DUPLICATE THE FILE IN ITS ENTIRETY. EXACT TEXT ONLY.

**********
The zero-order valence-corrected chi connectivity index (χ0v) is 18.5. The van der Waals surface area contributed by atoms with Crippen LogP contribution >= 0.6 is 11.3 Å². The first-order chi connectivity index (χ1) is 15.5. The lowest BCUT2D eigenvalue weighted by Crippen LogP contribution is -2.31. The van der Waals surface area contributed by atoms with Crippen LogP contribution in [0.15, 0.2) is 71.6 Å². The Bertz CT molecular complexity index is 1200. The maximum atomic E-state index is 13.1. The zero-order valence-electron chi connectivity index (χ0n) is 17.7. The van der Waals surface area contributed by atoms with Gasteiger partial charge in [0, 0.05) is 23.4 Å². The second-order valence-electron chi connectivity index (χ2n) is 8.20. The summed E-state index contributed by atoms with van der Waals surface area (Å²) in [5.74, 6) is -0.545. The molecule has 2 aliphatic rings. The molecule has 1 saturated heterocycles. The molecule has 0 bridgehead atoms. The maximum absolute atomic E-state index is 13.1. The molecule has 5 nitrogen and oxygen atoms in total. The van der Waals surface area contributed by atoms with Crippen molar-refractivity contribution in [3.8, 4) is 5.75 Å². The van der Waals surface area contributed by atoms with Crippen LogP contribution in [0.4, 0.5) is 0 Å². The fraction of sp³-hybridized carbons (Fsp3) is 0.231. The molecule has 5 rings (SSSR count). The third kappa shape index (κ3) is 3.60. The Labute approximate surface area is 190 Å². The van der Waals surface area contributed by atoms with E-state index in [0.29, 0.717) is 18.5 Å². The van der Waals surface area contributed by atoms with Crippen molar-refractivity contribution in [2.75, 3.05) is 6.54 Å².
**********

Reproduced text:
The zero-order valence-corrected chi connectivity index (χ0v) is 18.5. The van der Waals surface area contributed by atoms with Crippen LogP contribution >= 0.6 is 11.3 Å². The first-order chi connectivity index (χ1) is 15.5. The lowest BCUT2D eigenvalue weighted by Crippen LogP contribution is -2.31. The van der Waals surface area contributed by atoms with Crippen LogP contribution in [0.15, 0.2) is 71.6 Å². The Bertz CT molecular complexity index is 1200. The maximum atomic E-state index is 13.1. The zero-order valence-electron chi connectivity index (χ0n) is 17.7. The van der Waals surface area contributed by atoms with Gasteiger partial charge in [0, 0.05) is 23.4 Å². The second-order valence-electron chi connectivity index (χ2n) is 8.20. The summed E-state index contributed by atoms with van der Waals surface area (Å²) in [5.74, 6) is -0.545. The molecule has 2 aliphatic rings. The molecule has 1 saturated heterocycles. The molecule has 0 bridgehead atoms. The maximum absolute atomic E-state index is 13.1. The molecule has 5 nitrogen and oxygen atoms in total. The van der Waals surface area contributed by atoms with Crippen molar-refractivity contribution in [3.8, 4) is 5.75 Å². The van der Waals surface area contributed by atoms with Crippen LogP contribution in [0.4, 0.5) is 0 Å². The fraction of sp³-hybridized carbons (Fsp3) is 0.231. The molecule has 5 rings (SSSR count). The third kappa shape index (κ3) is 3.60. The Labute approximate surface area is 190 Å². The van der Waals surface area contributed by atoms with E-state index in [0.29, 0.717) is 18.5 Å². The van der Waals surface area contributed by atoms with Crippen molar-refractivity contribution in [2.75, 3.05) is 6.54 Å².